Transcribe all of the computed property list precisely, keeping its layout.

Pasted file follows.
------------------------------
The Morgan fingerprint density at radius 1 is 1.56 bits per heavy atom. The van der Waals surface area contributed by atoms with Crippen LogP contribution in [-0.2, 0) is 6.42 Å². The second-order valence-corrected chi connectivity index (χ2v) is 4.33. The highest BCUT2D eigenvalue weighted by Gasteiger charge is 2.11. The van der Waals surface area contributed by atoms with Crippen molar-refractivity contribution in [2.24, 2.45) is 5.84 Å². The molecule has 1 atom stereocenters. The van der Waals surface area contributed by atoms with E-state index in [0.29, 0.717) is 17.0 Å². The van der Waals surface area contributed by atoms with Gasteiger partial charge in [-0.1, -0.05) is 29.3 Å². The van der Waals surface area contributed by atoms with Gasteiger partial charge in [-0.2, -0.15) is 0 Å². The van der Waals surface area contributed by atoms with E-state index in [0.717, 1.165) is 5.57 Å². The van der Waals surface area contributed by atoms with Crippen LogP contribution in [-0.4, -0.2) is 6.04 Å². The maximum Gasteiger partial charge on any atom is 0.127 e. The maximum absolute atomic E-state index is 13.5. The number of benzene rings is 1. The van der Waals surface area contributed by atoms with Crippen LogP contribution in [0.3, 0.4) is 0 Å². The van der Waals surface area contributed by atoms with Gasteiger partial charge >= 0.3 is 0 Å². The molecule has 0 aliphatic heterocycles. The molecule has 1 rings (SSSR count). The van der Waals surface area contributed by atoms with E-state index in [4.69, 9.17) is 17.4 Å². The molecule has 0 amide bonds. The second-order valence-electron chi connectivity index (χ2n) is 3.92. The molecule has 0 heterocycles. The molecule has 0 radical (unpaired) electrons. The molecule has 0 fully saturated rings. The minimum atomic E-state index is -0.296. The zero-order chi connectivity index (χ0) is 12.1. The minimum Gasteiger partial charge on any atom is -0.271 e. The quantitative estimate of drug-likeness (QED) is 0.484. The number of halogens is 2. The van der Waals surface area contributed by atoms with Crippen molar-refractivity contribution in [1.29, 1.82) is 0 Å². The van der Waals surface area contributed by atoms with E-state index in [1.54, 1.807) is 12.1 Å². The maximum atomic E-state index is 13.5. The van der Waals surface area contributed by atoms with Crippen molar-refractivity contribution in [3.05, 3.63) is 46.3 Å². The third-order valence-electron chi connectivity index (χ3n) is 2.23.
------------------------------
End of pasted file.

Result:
The Morgan fingerprint density at radius 1 is 1.56 bits per heavy atom. The van der Waals surface area contributed by atoms with Crippen LogP contribution in [-0.2, 0) is 6.42 Å². The second-order valence-corrected chi connectivity index (χ2v) is 4.33. The highest BCUT2D eigenvalue weighted by Gasteiger charge is 2.11. The van der Waals surface area contributed by atoms with Crippen molar-refractivity contribution in [2.24, 2.45) is 5.84 Å². The molecule has 1 atom stereocenters. The van der Waals surface area contributed by atoms with E-state index in [0.29, 0.717) is 17.0 Å². The van der Waals surface area contributed by atoms with Gasteiger partial charge in [-0.1, -0.05) is 29.3 Å². The van der Waals surface area contributed by atoms with Gasteiger partial charge in [-0.2, -0.15) is 0 Å². The van der Waals surface area contributed by atoms with E-state index in [0.717, 1.165) is 5.57 Å². The van der Waals surface area contributed by atoms with Crippen LogP contribution in [-0.4, -0.2) is 6.04 Å². The maximum Gasteiger partial charge on any atom is 0.127 e. The maximum absolute atomic E-state index is 13.5. The number of benzene rings is 1. The van der Waals surface area contributed by atoms with Crippen LogP contribution in [0.3, 0.4) is 0 Å². The van der Waals surface area contributed by atoms with Gasteiger partial charge >= 0.3 is 0 Å². The molecule has 0 aliphatic heterocycles. The molecule has 1 rings (SSSR count). The van der Waals surface area contributed by atoms with E-state index in [4.69, 9.17) is 17.4 Å². The molecule has 0 amide bonds. The second-order valence-electron chi connectivity index (χ2n) is 3.92. The molecule has 0 heterocycles. The molecule has 0 radical (unpaired) electrons. The molecule has 0 fully saturated rings. The minimum atomic E-state index is -0.296. The zero-order chi connectivity index (χ0) is 12.1. The minimum Gasteiger partial charge on any atom is -0.271 e. The quantitative estimate of drug-likeness (QED) is 0.484. The number of halogens is 2. The van der Waals surface area contributed by atoms with Crippen molar-refractivity contribution in [1.29, 1.82) is 0 Å². The van der Waals surface area contributed by atoms with E-state index in [1.54, 1.807) is 12.1 Å². The maximum atomic E-state index is 13.5. The van der Waals surface area contributed by atoms with Crippen molar-refractivity contribution in [3.05, 3.63) is 46.3 Å². The third-order valence-electron chi connectivity index (χ3n) is 2.23.